It is important to note that most CVOTs reporting superiority of active drugs versus placebo for cardiovascular protection was confirmed after transposition to the real-world population. This is the case for LEADER, SUSTAIN-6, REWIND, and DECLARE (second co-primary endpoint), while it was not for EMPA-REG Outcome. The reasons why the significantly lower rate of 3P-MACE among patients randomized to empagliflozin in the EMPA-REG Outcome trial was not significant after transposition to the target population can be manifold. These include the presence of nominally significant heterogeneity observed in subgroups of patients divided by age and baseline HbA1c [28], the 2:1 ratio between patients on empagliflozin and those on placebo yielding small numbers of patients in some strata, and the large number of variables (n = 28) that composed strata used for transposition. With regards to the latter point, when we transposed EMPA-REG Outcome with the 6 strata used to transpose DECLARE, we obtained an estimated HR of 0.85 (95% C.I. 0.70–0.99) for the target population. To gather further insight into this point, we repeated the analysis to evaluate which stratifications made the HR transposed from EMPA-REG Outcome not significant, by backward elimination ordered by standard deviation of the estimate (from larger to smaller): the HR was still significant (0.85; 95% C.I. 0.71–0.99) with 11 of the initial 28 strata. However, this approach has not been validated. Therefore, to rule out that this finding was biased by assumptions of the method used, transposition for EMPA-REG should be repeated using individual-level patients’ data. In any case, the simple fact that fully transposed HR for EMPA-REG had an upper limit crossing unity does not imply that EMPA-REG results are less generalizable to the target population than other CVOT’s, because the observed and transposed HR were quite similar.

It is important to note that only 30% to 50% of patients enrolled in CVOTs were recruited in Europe, questioning generalizability of the findings to European populations. We also would like to note that the target population addressed in this study might not be representative of patients with T2D in other countries. We included only patients followed at specialist outpatient clinics because, in Italy, only diabetes specialists but not general practitioners, can prescribe GLP-1RA, SGLT2i and DPP-4i [20]. Therefore, further transferability of our findings to the general population of patients with T2D, including those not attending diabetes clinics, needs confirmation. Finally, we transposed the CVOT drug’s effect as if all patients of the target population could and would receive that drug. We did not apply CVOT inclusion/exclusion criteria because we aimed to estimate the effect in an unselected target population. However, not all real-world patients with T2D are candidate for a therapy with GLP-1RA or SGLT2i, because of possible contraindications (e.g. advanced kidney disease) and eventual regulatory restrictions. With regards to the latter, we argue that, if significant benefits of GLP-1RA and SGLT2i on unselected patients with T2D hold true, regulatory limitations might be relieved in order to improve access to the best available care.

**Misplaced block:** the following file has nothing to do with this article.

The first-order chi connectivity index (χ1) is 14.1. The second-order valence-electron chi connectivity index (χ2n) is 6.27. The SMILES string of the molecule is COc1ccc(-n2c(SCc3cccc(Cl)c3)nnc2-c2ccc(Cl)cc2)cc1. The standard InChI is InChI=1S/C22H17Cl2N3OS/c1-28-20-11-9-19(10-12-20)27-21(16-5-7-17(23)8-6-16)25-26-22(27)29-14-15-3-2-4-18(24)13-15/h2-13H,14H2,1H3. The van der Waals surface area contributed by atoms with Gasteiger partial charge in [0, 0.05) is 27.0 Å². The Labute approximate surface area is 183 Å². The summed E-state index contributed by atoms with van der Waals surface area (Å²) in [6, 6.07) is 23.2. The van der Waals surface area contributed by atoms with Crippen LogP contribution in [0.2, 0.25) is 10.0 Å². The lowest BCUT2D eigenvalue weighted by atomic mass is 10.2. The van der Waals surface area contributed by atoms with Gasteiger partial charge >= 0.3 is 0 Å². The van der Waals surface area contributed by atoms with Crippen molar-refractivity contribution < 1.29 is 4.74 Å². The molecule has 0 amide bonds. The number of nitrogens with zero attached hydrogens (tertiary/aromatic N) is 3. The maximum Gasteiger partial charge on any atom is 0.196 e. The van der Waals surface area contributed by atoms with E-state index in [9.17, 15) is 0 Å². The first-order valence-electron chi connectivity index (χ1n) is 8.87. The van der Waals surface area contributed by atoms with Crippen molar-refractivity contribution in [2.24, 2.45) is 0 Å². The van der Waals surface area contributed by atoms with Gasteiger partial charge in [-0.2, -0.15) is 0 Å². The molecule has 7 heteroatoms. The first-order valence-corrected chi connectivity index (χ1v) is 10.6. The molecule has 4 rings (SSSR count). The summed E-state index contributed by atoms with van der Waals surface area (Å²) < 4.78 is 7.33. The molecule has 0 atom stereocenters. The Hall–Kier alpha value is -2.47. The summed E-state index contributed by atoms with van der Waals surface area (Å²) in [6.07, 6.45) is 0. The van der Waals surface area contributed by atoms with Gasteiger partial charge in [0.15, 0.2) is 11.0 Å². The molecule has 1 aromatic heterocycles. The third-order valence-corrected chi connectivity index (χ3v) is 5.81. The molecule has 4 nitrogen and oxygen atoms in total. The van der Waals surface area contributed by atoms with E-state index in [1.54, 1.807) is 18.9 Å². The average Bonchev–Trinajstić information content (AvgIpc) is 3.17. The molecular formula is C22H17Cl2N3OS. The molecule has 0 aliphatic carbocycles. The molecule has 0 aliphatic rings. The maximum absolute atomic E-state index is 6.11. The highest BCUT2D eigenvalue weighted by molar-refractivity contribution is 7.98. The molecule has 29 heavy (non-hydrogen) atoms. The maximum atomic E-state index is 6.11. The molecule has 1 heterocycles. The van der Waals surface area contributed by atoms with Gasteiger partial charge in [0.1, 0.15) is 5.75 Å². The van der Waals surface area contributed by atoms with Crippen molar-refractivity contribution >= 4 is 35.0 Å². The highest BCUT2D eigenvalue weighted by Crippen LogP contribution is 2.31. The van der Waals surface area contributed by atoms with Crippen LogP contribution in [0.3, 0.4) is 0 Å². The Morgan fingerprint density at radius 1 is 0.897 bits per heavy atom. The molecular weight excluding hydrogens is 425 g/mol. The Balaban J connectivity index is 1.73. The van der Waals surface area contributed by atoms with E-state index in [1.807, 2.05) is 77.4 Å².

Notwithstanding the above-described limitations, we herein provide the first estimate that cardiovascular protection by diabetes drugs investigated in CVOTs could apply to a very different and highly heterogeneous population of patients with T2D seen in routine care.